39.      Also in the view of the referring court, Article 38 of the Charter, Article 6(1) TEU and Article 6(1) and Article 7(1) of Directive 93/13 do not preclude a national provision such as paragraph 2 of the 23rd final provision of the LEC, provided that that provision allows the court to ascertain the content of the terms of the contract with a view to reviewing of its own motion any potentially unfair terms.

40.      However, if under Regulation No 1896/2006 it is not possible to obtain any further clarification with a view to assessing the possible existence of unfair terms, that regulation should be held to be contrary to Article 6(1) TEU and Article 38 of the Charter.

41.      It is in those circumstances that the referring court decided to stay the proceedings and to refer the following questions to the Court for a preliminary ruling:

‘(1)      Is national legislation such as section 4 of [the 23rd final provision] of the [LEC], which does not permit a contract or an itemisation of the debt to be provided or required in a claim in which the defendant is a consumer and where there is evidence that the sums being claimed could be based on unfair terms, compatible with Article 38 of the [Charter], Article 6(1) [TEU] and Articles 6(1) and 7(1) of Directive [93/13]?

(2)      Is it compatible with Article 7(2)(d) of Regulation [No 1896/2006] to require the applicant, in a claim against a consumer, to specify the itemisation of the debt he is claiming in section 11 of standard form A? Is it also compatible with that provision to require that the content of the contractual terms on the basis of which the applicant is making a claim against a consumer, beyond the principal subject matter of the contract, be reproduced in section 11 in order to assess whether they are unfair?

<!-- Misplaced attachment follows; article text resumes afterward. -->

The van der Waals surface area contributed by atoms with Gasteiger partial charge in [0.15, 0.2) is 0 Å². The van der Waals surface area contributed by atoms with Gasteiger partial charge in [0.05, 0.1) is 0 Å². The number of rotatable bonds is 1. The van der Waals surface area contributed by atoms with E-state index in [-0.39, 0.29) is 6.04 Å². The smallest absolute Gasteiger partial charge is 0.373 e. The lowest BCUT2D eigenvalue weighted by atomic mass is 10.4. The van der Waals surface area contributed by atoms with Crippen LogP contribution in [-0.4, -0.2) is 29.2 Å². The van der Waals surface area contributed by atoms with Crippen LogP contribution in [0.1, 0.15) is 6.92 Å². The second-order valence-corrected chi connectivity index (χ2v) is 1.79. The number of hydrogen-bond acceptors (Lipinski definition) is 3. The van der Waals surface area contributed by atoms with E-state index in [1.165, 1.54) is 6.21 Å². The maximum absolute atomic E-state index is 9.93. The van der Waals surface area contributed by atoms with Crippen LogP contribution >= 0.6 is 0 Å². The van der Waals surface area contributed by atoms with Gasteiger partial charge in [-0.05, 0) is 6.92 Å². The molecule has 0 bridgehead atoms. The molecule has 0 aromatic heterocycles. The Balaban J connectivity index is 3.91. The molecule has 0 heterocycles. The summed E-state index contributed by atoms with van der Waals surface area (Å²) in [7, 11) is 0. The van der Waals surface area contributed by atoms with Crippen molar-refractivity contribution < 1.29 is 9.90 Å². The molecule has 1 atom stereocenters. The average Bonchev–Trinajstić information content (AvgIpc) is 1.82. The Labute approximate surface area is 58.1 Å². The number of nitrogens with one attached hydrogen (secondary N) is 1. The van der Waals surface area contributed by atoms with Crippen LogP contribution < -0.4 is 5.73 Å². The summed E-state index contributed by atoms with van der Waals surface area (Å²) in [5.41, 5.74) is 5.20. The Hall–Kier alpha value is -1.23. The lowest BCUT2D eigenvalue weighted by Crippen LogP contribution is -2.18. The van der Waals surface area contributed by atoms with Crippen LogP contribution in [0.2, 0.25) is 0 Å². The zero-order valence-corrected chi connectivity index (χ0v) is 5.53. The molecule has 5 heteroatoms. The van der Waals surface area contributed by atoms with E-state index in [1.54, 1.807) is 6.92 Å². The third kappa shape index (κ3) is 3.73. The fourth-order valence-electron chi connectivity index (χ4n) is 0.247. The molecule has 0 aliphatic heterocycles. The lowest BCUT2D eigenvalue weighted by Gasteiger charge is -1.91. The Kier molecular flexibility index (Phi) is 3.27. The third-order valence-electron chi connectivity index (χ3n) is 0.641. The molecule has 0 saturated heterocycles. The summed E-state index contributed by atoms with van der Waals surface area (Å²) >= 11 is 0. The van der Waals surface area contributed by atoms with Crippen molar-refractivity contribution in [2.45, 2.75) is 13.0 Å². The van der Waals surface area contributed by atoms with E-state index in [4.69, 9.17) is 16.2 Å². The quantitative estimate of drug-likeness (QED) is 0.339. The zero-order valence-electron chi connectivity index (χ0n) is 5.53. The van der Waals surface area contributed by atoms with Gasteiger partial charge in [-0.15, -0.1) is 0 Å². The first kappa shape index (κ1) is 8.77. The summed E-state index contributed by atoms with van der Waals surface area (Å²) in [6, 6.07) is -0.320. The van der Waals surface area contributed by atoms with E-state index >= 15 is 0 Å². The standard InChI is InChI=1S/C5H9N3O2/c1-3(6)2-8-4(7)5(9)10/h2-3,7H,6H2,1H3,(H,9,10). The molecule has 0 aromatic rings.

(3)      If the answer to the second question is negative, can the [Court] state whether it is permissible, under the current wording of Regulation No 1896/2006, to assess ex officio, prior to the grant of a European payment order, whether unfair terms are being applied in a contract with a consumer, and the legal basis on which that assessment may be carried out?

(4)      In the event that it is not possible to assess ex officio, under the current wording of Regulation No 1896/2006, the existence of unfair terms prior to granting a European payment order, the [Court] is asked to rule on the validity of the regulation referred to and on whether it is contrary to Article 38 of the Charter and Article 6(1) [TEU].’

 Procedure before the Court

42.      By decision of the President of the Court of 6 September 2018, the two cases were joined for the purposes of the written procedure. The joinder of the two cases was subsequently continued for the purposes of the oral procedure and the judgment.

43.      Written observations were submitted by the Spanish, Latvian and Hungarian Governments, and by the European Commission, the Council and the European Parliament.

44.      Since the parties did not request that a hearing be held, the Court decided to dispense with it, pursuant to Article 76(2) of the Rules of Procedure of the Court.

 Analysis

 Preliminary observations on the legal instruments applicable in the present case

45.      Before examining the questions referred by the referring courts, it is necessary to establish whether Directive 93/13 and Regulation No 1896/2006 are applicable in the present case.

46.      Directive 93/13 applies to contracts concluded between a seller or supplier and a consumer (Article 1(1) of that directive).

47.      It is apparent from the information set out in the requests for a preliminary ruling that the disputes in the main proceedings concern claims arising from loan agreements concluded between Bondora, an entity which is a seller or supplier, and consumers (Carlos V.C. and XY). Accordingly, Directive 93/13 applies in the context of the disputes in the main proceedings.

48.      The scope of Regulation No 1896/2006 is determined by Article 2 thereof: that regulation is to apply ‘to civil and commercial matters in cross-border cases, whatever the nature of the court or tribunal’, subject to the exceptions set out in Article 2(1), (2) and (3).